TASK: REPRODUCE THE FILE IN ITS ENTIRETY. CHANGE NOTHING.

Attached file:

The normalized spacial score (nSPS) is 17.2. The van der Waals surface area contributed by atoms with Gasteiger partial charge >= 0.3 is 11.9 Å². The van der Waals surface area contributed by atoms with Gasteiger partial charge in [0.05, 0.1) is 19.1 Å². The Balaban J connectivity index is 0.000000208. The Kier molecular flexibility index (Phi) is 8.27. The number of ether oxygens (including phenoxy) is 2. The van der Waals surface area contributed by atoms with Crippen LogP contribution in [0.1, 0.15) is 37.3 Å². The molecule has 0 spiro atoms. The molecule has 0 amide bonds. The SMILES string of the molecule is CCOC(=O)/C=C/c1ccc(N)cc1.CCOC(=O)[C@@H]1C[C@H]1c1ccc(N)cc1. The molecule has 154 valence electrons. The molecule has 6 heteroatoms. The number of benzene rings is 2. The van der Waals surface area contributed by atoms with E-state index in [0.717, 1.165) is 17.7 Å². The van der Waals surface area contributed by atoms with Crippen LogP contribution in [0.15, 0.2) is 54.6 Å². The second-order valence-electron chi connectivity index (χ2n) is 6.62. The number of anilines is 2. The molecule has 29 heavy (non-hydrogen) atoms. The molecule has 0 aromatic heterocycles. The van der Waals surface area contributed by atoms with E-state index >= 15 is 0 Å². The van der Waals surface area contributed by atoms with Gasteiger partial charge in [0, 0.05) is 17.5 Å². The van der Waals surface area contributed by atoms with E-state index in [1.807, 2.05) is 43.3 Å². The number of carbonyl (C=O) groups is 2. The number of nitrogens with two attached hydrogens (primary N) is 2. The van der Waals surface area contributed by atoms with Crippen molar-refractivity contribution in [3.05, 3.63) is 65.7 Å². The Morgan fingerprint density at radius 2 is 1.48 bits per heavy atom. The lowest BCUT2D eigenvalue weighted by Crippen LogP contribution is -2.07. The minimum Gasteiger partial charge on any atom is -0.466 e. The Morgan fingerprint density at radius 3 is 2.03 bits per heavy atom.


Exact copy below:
The normalized spacial score (nSPS) is 17.2. The van der Waals surface area contributed by atoms with Gasteiger partial charge >= 0.3 is 11.9 Å². The van der Waals surface area contributed by atoms with Gasteiger partial charge in [0.05, 0.1) is 19.1 Å². The Balaban J connectivity index is 0.000000208. The Kier molecular flexibility index (Phi) is 8.27. The number of ether oxygens (including phenoxy) is 2. The van der Waals surface area contributed by atoms with Crippen LogP contribution in [0.1, 0.15) is 37.3 Å². The molecule has 0 spiro atoms. The molecule has 0 amide bonds. The SMILES string of the molecule is CCOC(=O)/C=C/c1ccc(N)cc1.CCOC(=O)[C@@H]1C[C@H]1c1ccc(N)cc1. The molecule has 154 valence electrons. The molecule has 6 heteroatoms. The number of benzene rings is 2. The van der Waals surface area contributed by atoms with E-state index in [0.717, 1.165) is 17.7 Å². The van der Waals surface area contributed by atoms with Crippen LogP contribution in [0.15, 0.2) is 54.6 Å². The second-order valence-electron chi connectivity index (χ2n) is 6.62. The number of anilines is 2. The molecule has 29 heavy (non-hydrogen) atoms. The molecule has 0 aromatic heterocycles. The van der Waals surface area contributed by atoms with E-state index >= 15 is 0 Å². The van der Waals surface area contributed by atoms with Gasteiger partial charge in [0, 0.05) is 17.5 Å². The van der Waals surface area contributed by atoms with E-state index in [1.807, 2.05) is 43.3 Å². The number of carbonyl (C=O) groups is 2. The number of nitrogens with two attached hydrogens (primary N) is 2. The van der Waals surface area contributed by atoms with Crippen molar-refractivity contribution in [3.05, 3.63) is 65.7 Å². The Morgan fingerprint density at radius 2 is 1.48 bits per heavy atom. The lowest BCUT2D eigenvalue weighted by Crippen LogP contribution is -2.07. The minimum Gasteiger partial charge on any atom is -0.466 e. The Morgan fingerprint density at radius 3 is 2.03 bits per heavy atom.